Convinced by the power and impact of community action belief and day-to-day work, McMillan keeps demonstrating the importance of personal and cultural integrity, a reminder that music is not only entertainment but also a complex language where individual and collective voices relate at different levels. Overall, with his particular production-research combination and an understanding attitude towards the past, present and future, McMillan is tracing a valuable piece of history that celebrates the richness of East Austin's past, showcases the contemporary creative community and contributes to the bridging of cultural gaps between various Austin communities.
This article was inspired by an encounter with Harold McMillan about two years ago, during time spent in Austin; a series of intensely concentrated experiences that come out as a collective story in which significant places, people and circumstances should be mentioned. Contextual Background
Largely ignorant of Austin's fascinating music history, I arrived in the Texas capital willing to search the music for myself, which made it all the more exciting. After a few days getting myself together and attending the nearby country bar Donn's Depot, I looked for the Texas Music Museum, also located in East 11th Street, just a few meters away from the Victory Grill.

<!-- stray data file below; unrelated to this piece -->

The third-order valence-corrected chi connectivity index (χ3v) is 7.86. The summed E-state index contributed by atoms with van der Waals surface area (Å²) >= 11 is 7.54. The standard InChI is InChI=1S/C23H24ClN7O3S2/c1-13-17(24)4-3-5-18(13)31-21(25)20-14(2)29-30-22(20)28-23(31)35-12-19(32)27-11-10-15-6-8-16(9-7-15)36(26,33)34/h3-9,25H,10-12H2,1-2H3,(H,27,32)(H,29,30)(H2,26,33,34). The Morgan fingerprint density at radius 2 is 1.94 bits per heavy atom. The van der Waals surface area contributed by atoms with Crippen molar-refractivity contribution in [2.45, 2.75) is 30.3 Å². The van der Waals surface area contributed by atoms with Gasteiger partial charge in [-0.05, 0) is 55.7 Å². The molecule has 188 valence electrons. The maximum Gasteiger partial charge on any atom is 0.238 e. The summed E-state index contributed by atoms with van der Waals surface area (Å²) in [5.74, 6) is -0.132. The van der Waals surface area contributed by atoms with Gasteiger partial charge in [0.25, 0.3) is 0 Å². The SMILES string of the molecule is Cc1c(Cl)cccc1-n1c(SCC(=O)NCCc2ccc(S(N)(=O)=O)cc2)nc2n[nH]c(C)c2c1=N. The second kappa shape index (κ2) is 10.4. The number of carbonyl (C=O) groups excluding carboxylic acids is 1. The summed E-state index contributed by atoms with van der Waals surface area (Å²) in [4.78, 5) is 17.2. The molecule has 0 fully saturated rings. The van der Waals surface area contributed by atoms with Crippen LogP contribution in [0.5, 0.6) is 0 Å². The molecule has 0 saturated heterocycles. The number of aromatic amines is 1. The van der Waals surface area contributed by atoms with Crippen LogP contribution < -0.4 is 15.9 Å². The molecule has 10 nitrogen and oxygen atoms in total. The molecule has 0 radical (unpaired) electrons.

Feeling the intense Texas summer heat, I took bus number 4 and started to walk from the Texas Capitol. I crossed I-35, the dividing highway between Downtown and East Austin, historically a separating border-line where Blacks congregated, and finally arrived at the Texas Museum. I contemplated the exhibits and ended up playing twelve-bar blues on a piano upstairs; enough for Clay Shorkey, Texas Music Director, to approach me for a welcoming conversation and another tour. A charming, chunky Social Work professor, Shorkey proved to be a very helpful and active-documentarian connoisseur of local musicians. He took me to the Victory Grill, where I met Clifford Gillard, who shares the production management of the venue with McMillan.